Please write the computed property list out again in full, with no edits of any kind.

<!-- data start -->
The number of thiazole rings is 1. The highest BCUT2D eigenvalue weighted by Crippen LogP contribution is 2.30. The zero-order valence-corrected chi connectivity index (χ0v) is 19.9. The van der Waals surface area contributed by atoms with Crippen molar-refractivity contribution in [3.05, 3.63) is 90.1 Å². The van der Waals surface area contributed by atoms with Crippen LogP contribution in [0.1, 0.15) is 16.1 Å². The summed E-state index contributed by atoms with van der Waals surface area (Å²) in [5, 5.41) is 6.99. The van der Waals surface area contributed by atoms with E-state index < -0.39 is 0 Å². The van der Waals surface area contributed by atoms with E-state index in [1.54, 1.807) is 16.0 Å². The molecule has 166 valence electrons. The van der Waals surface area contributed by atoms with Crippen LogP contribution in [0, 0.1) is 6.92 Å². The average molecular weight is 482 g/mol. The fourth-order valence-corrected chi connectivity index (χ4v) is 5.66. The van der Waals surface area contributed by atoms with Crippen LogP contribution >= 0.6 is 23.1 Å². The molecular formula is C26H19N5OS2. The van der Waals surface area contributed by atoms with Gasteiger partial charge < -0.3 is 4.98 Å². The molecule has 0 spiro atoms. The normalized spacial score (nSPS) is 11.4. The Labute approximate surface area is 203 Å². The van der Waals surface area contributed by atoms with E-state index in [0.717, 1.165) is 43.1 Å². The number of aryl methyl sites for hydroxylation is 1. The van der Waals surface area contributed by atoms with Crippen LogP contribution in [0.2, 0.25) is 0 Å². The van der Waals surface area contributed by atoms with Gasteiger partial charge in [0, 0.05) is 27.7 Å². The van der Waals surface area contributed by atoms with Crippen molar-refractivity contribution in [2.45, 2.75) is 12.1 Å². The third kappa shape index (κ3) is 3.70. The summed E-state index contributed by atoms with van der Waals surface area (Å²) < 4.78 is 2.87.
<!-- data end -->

The number of thiazole rings is 1. The highest BCUT2D eigenvalue weighted by Crippen LogP contribution is 2.30. The zero-order valence-corrected chi connectivity index (χ0v) is 19.9. The van der Waals surface area contributed by atoms with Crippen molar-refractivity contribution in [3.05, 3.63) is 90.1 Å². The van der Waals surface area contributed by atoms with Crippen LogP contribution in [0.1, 0.15) is 16.1 Å². The summed E-state index contributed by atoms with van der Waals surface area (Å²) in [5, 5.41) is 6.99. The van der Waals surface area contributed by atoms with E-state index < -0.39 is 0 Å². The van der Waals surface area contributed by atoms with E-state index in [1.54, 1.807) is 16.0 Å². The molecule has 166 valence electrons. The van der Waals surface area contributed by atoms with Crippen LogP contribution in [0, 0.1) is 6.92 Å². The average molecular weight is 482 g/mol. The fourth-order valence-corrected chi connectivity index (χ4v) is 5.66. The van der Waals surface area contributed by atoms with Crippen LogP contribution >= 0.6 is 23.1 Å². The molecular formula is C26H19N5OS2. The van der Waals surface area contributed by atoms with Gasteiger partial charge < -0.3 is 4.98 Å². The molecule has 0 spiro atoms. The normalized spacial score (nSPS) is 11.4. The Labute approximate surface area is 203 Å². The van der Waals surface area contributed by atoms with E-state index in [0.717, 1.165) is 43.1 Å². The number of aryl methyl sites for hydroxylation is 1. The van der Waals surface area contributed by atoms with Crippen LogP contribution in [0.2, 0.25) is 0 Å². The van der Waals surface area contributed by atoms with Gasteiger partial charge in [0, 0.05) is 27.7 Å². The van der Waals surface area contributed by atoms with Crippen molar-refractivity contribution in [2.45, 2.75) is 12.1 Å². The third kappa shape index (κ3) is 3.70. The summed E-state index contributed by atoms with van der Waals surface area (Å²) < 4.78 is 2.87.